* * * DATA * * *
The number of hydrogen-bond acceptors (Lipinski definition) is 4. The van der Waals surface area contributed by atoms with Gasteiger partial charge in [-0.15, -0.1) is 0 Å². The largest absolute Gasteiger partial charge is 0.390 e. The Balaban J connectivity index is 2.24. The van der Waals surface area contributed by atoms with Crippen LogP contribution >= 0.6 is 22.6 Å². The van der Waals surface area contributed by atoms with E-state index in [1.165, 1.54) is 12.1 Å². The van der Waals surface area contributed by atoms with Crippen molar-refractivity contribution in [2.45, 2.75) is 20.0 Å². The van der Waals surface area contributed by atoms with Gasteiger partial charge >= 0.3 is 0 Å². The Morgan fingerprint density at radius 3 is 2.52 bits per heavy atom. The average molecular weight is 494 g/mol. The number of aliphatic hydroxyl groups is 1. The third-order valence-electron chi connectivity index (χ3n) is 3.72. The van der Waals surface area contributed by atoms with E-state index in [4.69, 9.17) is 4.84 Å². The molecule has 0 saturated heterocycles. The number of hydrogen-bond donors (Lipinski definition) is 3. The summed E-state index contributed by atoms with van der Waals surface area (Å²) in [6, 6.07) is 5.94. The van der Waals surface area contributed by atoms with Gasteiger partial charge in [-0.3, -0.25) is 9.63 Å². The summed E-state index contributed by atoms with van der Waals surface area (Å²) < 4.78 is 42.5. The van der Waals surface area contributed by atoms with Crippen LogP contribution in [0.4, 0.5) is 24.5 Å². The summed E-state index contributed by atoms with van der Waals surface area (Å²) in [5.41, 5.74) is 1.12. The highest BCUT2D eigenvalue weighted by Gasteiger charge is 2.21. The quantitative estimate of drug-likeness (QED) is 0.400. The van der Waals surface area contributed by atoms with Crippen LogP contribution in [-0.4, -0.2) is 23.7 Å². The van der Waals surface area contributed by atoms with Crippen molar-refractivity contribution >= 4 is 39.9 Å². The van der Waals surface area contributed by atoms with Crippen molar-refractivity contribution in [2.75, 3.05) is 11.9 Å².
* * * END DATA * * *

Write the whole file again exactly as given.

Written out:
The number of hydrogen-bond acceptors (Lipinski definition) is 4. The van der Waals surface area contributed by atoms with Gasteiger partial charge in [-0.15, -0.1) is 0 Å². The largest absolute Gasteiger partial charge is 0.390 e. The Balaban J connectivity index is 2.24. The van der Waals surface area contributed by atoms with Crippen LogP contribution >= 0.6 is 22.6 Å². The van der Waals surface area contributed by atoms with E-state index in [1.165, 1.54) is 12.1 Å². The van der Waals surface area contributed by atoms with Crippen molar-refractivity contribution in [2.45, 2.75) is 20.0 Å². The van der Waals surface area contributed by atoms with Gasteiger partial charge >= 0.3 is 0 Å². The Morgan fingerprint density at radius 3 is 2.52 bits per heavy atom. The average molecular weight is 494 g/mol. The number of aliphatic hydroxyl groups is 1. The third-order valence-electron chi connectivity index (χ3n) is 3.72. The van der Waals surface area contributed by atoms with E-state index in [4.69, 9.17) is 4.84 Å². The molecule has 0 saturated heterocycles. The number of hydrogen-bond donors (Lipinski definition) is 3. The summed E-state index contributed by atoms with van der Waals surface area (Å²) in [6, 6.07) is 5.94. The van der Waals surface area contributed by atoms with Gasteiger partial charge in [-0.3, -0.25) is 9.63 Å². The summed E-state index contributed by atoms with van der Waals surface area (Å²) < 4.78 is 42.5. The van der Waals surface area contributed by atoms with Crippen LogP contribution in [0.4, 0.5) is 24.5 Å². The summed E-state index contributed by atoms with van der Waals surface area (Å²) in [5.41, 5.74) is 1.12. The highest BCUT2D eigenvalue weighted by Gasteiger charge is 2.21. The quantitative estimate of drug-likeness (QED) is 0.400. The van der Waals surface area contributed by atoms with Crippen LogP contribution in [-0.4, -0.2) is 23.7 Å². The van der Waals surface area contributed by atoms with Crippen molar-refractivity contribution >= 4 is 39.9 Å². The van der Waals surface area contributed by atoms with Crippen molar-refractivity contribution in [2.75, 3.05) is 11.9 Å².